Dr Khang Ta
Evergreen Optical Carnegie
Demodex blepharitis is a common condition that is often overlooked, misdiagnosed and poorly treated. While Demodex mites can exist in the skin of asymptomatic patients, ocular infestation usually results in disorders of eyelashes, lid margin inflammation, meibomian gland dysfunction and blepharoconjunctivitis. In chronic, untreated cases, Demodex infestation can manifest as corneal disease, resulting in ocular pain, photophobia and vision loss.
Two Demodex species have been identified to exist in humans: D folliculorum and D brevis. D folliculorum can be found in the eyelash follicle whereas D brevis live in the sebaceous glands and meibomian glands. Our current understanding is that these mites exist parasitically in human. Demodex mites can cause blepharitis by introducing bacteria including Streptococci and Staphylococci.1 Bacterium living inside Demodex can also trigger a host immune reaction and even the dying mites can release bacterial antigens that can trigger a cascade of host inflammatory responses.
Figure 1. Before treatment
Figure 2. Treatment with BlephEx
The main symptoms include itching, grittiness, crusty eyelashes, redness and irritation. While cylindrical dandruff around eyelashes is a sign of Demodex infestation, eyelash extraction and high-magnification microscope examination should be performed to confirm a diagnosis.
Conventional treatments involving baby shampoo can be effective in removing eyelash dandruff but have no miticidal effect. Antibiotics are important in reducing the bacterial load but have no direct effect on the Demodex mites. Tea tree oil treatment is currently the best way to kill Demodex in vivo.2 Commercially available preparations are available for ocular use and these are essential for any practice-based or take-home treatment plan.
Take-home treatments can often be very effective with the right patient but without a practitioner-driven program and a practice-based strategy, even the most compliant patient can struggle to manage the condition.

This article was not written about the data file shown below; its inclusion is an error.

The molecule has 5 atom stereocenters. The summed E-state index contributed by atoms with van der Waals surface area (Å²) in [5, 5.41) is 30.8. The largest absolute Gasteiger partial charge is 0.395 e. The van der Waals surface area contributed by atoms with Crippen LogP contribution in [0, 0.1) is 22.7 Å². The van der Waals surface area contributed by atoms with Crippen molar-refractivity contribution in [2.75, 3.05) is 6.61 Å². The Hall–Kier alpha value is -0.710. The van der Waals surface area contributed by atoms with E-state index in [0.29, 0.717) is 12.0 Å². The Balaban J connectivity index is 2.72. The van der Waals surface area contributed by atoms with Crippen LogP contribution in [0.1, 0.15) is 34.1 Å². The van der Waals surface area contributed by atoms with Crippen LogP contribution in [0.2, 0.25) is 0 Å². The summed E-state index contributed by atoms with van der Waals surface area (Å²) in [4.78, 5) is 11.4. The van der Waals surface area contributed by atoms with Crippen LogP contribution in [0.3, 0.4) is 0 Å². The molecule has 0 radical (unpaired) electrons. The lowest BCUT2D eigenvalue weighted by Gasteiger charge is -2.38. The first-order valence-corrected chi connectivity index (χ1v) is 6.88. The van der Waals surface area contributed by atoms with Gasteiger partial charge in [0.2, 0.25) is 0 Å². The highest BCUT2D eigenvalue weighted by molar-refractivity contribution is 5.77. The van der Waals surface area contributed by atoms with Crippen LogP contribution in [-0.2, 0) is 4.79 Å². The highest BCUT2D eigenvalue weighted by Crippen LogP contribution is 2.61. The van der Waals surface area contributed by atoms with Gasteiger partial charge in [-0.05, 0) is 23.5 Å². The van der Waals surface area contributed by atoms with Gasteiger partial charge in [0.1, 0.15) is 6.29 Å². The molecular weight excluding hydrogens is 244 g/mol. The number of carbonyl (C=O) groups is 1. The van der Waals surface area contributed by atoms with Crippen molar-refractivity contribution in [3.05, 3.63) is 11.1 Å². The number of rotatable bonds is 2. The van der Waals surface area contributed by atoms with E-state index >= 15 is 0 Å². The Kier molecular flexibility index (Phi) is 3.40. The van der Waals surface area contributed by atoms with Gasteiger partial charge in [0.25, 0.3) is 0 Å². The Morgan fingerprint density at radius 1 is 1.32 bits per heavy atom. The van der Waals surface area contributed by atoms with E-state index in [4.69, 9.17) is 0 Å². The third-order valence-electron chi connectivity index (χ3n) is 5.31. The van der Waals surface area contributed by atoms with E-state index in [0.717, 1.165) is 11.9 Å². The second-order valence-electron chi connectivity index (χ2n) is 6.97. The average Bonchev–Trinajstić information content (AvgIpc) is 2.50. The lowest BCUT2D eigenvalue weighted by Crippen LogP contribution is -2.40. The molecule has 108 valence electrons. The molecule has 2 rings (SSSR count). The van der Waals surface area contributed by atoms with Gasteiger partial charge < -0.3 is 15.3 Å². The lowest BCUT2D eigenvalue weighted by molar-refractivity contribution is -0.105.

As an optometrist who has actively treated Demodex blepharitis for 13 years, one of my key challenges has been to effectively remove the mites from the eyelids and eyelashes. BlephEx is a hand-held electrical tool that drives a disposable micro-sponge to exfoliate the eyelid and eyelashes. Used in conjunction with a tea tree eye wash, great results can be achieved and should be central to any practice-based treatment.
A 42-year-old Caucasian female presented with a two-year history of irritated dry eyes. She noted that her discomfort had gradually worsened over the past two years, which she attributed to being tired.
Refraction revealed mild myopia and astigmatism. She was corrected to RE 6/4.8 LE 6/4.8 in the distance and N4 at near. Reading glasses were prescribed.
Figure 3. After treatment
Figure 4. Extraction of D folliculorum
Slitlamp examination revealed inflamed lid margins with cylindrical eyelash dandruff. Tear break up time was RE 5s LE 4s and fluorescein staining showed mild superficial punctate keratitis. Infrared meibography revealed some meibomian gland atrophy, and eyelash examination with high-magnification microscopy confirmed Demodex.
This patient was diagnosed with Demodex blepharitis and meibomian gland dysfunction. A treatment plan involving practice-based treatments and a take-home regimen was prescribed.
Active tea tree cleaning was performed with BlephEx exfoliation, followed by a passive tea tree gel treatment, warm compression and meibomian gland expression. The patient was given instructions on lid hygiene with eyelid wipes with tea tree oil. At her four-week review, there were no signs of Demodex blepharitis. Tear break up time had improved to RE 12s LE 10s and there were no signs of superficial punctate keratitis.
Figure 5. Meibography
- Liu J, Sheha H, Tseng SCG. Pathogenic role of Demodex mites in blepharitis. Curr Opin Allergy Clin Immunol 2010; 10: 5: 505-510.
- Gao Y-Y, Di Pascuale MA, Li W et al. In vitro and in vivo killing of ocular Demodex by tea tree oil. Br J Ophthalmol 2005; 89: 1468-1473.